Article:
Judge: I have always had trouble with the proposed site of PEAK and I think it needs to be revisited. That’s an enormous facility on a small piece of land. It’s not just a parking issue and there’s no meaningful way to mitigate the traffic. There’s a lot of people that feel the West Mercer location would be the best site for that project. I would like to see it re-examined. There’s a lot of work that can be done about PEAK that needs to be addressed.
Cero: I do support PEAK but I don’t support PEAK at the district site. I’ve visited the Federal Way center twice that they use as the example. I haven’t deviated from my position on PEAK that it is better situated at the existing site. That’s a lot of money being spent on PEAK from a school board that is looking for money, hurting for money and has to bring on additional students from off the Island because of financial issues. I just don’t see the district getting the bang for the buck for just finding the money to accommodate PEAK. I would like to see it at the existing site because that continues to maintain the charm and character of Mercer Island.
On the parking woes in Town Center:
The candidates suggested the city needs to make some changes to make parking available. Cero wants to revisit the assumptions the Council has regarding traffic signals, bus service and parking. Judge said she supports a Island resident parking sticker.
Cero: It’s unfortunate that the city is working with property owners on the parking issue this late in the ballgame because the supply and demand curve tells me it’s going to cost the city a lot of money. We need to look at traffic and transit or shuttle service so the Town Center is usable for every resident. Right now, it is developing as a place for people who live there, not the rest of the Island. The assumptions we have for Town Center with reference to traffic and parking also need to be reevaluated. If the assumption is that traffic at 27th Street [and 77th Avenue S.E.] will increase about 30 percent and won’t be that big of a deal, then that is a bad assumption.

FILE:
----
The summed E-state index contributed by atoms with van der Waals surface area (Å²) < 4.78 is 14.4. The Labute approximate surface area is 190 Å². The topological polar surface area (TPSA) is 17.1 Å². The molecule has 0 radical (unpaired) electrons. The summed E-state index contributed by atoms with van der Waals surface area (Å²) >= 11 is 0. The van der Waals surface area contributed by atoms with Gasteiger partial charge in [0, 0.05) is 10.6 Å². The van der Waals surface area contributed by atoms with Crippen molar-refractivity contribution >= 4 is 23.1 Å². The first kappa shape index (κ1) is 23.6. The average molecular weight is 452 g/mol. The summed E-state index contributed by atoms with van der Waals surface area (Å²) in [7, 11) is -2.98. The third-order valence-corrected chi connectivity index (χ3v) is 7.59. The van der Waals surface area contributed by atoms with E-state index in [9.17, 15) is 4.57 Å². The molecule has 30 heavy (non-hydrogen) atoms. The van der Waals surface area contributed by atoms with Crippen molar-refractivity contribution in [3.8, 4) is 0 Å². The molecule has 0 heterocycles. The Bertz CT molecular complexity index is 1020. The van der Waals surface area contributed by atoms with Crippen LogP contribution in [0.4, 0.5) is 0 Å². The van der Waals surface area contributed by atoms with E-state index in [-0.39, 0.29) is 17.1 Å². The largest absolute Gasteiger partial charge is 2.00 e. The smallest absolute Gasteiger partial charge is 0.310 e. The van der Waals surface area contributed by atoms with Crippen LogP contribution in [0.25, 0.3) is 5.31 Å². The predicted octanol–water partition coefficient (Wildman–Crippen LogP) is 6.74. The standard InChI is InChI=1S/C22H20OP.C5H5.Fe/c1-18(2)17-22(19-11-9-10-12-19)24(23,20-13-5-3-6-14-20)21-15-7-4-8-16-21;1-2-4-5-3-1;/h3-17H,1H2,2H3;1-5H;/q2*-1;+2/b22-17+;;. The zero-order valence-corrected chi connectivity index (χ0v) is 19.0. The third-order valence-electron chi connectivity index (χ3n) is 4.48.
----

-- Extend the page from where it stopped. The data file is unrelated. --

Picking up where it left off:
Judge: I am in favor of a Mercer Island only parking sticker good for parking around transit facilities and the Town Center. I think people want to get out of their cars but we need to make it easier for them. I would also be in favor of looking into acquiring land in the Town Center for parking.
On public plazas in the Town Center
Judge said she wanted to work with developers to make sure the right incentives are in place so they build the public plazas the city seeks. Cero said better enforcement of the city code would bring the plazas.
Judge: I want to make sure the spaces are being built. We can take a cooperative stance to make sure of that. And taking land when it becomes available.
Cero: Enforcing the rules we have in the first place. I propose that we require developers to provide the “wills” in the code. We can negotiate the “shalls” but not the “wills.”
On their top park projects
Like the other candidates this year, these two have many ideas about Luther Burbank Park. Neither candidate supports the idea to have private development or enterprise help fund the cost of maintaining and upgrading the waterfront park.
Cero: To preserve the resources we have. The Island is not going to get more land. We also need to retain the quality parks staff employees. Pete [Mayer] does a great job with his crew. The folks on Mercer Island use the parks and the Council needs to maintain the parks adequately and I want to continue to do that. But it’s also in my nature to do things better. The best of the best organizations always have room for improvement.
Judge: Luther Burbank is such a great gift. I’d like to see wetland education there. It is the Island’s only wetland and what a good idea to use it as an outdoor classroom for the kids to learn about the place they live. I want to expand the parks, making them accessible to educators. I also love the landings here. I remember playing around them when I was a little girl and I would make sure that those are maintained and preserved because so much of the waterfront is private.